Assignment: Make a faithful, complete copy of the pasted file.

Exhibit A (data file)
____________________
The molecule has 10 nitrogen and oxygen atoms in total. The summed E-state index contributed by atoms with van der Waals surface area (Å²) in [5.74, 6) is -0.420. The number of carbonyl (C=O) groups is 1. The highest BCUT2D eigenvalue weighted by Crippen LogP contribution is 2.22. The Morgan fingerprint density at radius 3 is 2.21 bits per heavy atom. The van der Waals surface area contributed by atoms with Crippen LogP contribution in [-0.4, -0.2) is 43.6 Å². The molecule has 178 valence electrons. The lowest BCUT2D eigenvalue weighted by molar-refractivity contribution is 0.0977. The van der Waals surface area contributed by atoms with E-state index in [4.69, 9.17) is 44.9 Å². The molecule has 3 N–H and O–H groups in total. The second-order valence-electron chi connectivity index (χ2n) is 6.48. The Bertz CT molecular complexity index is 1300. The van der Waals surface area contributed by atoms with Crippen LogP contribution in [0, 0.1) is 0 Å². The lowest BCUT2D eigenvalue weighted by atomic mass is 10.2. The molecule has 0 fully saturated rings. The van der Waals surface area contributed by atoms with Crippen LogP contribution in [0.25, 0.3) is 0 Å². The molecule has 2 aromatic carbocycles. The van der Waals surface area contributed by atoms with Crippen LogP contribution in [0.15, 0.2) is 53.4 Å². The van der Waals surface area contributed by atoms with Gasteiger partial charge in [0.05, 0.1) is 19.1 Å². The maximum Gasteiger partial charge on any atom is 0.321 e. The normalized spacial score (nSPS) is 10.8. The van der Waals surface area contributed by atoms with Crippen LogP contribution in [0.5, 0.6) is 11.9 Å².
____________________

The molecule has 10 nitrogen and oxygen atoms in total. The summed E-state index contributed by atoms with van der Waals surface area (Å²) in [5.74, 6) is -0.420. The number of carbonyl (C=O) groups is 1. The highest BCUT2D eigenvalue weighted by Crippen LogP contribution is 2.22. The Morgan fingerprint density at radius 3 is 2.21 bits per heavy atom. The van der Waals surface area contributed by atoms with Crippen LogP contribution in [-0.4, -0.2) is 43.6 Å². The molecule has 178 valence electrons. The lowest BCUT2D eigenvalue weighted by molar-refractivity contribution is 0.0977. The van der Waals surface area contributed by atoms with E-state index in [4.69, 9.17) is 44.9 Å². The molecule has 3 N–H and O–H groups in total. The second-order valence-electron chi connectivity index (χ2n) is 6.48. The Bertz CT molecular complexity index is 1300. The van der Waals surface area contributed by atoms with Crippen LogP contribution in [0, 0.1) is 0 Å². The lowest BCUT2D eigenvalue weighted by atomic mass is 10.2. The molecule has 0 fully saturated rings. The van der Waals surface area contributed by atoms with Crippen LogP contribution in [0.25, 0.3) is 0 Å². The molecule has 2 aromatic carbocycles. The van der Waals surface area contributed by atoms with Crippen LogP contribution in [0.15, 0.2) is 53.4 Å². The van der Waals surface area contributed by atoms with Gasteiger partial charge in [0.05, 0.1) is 19.1 Å². The maximum Gasteiger partial charge on any atom is 0.321 e. The normalized spacial score (nSPS) is 10.8. The van der Waals surface area contributed by atoms with Crippen LogP contribution in [0.5, 0.6) is 11.9 Å².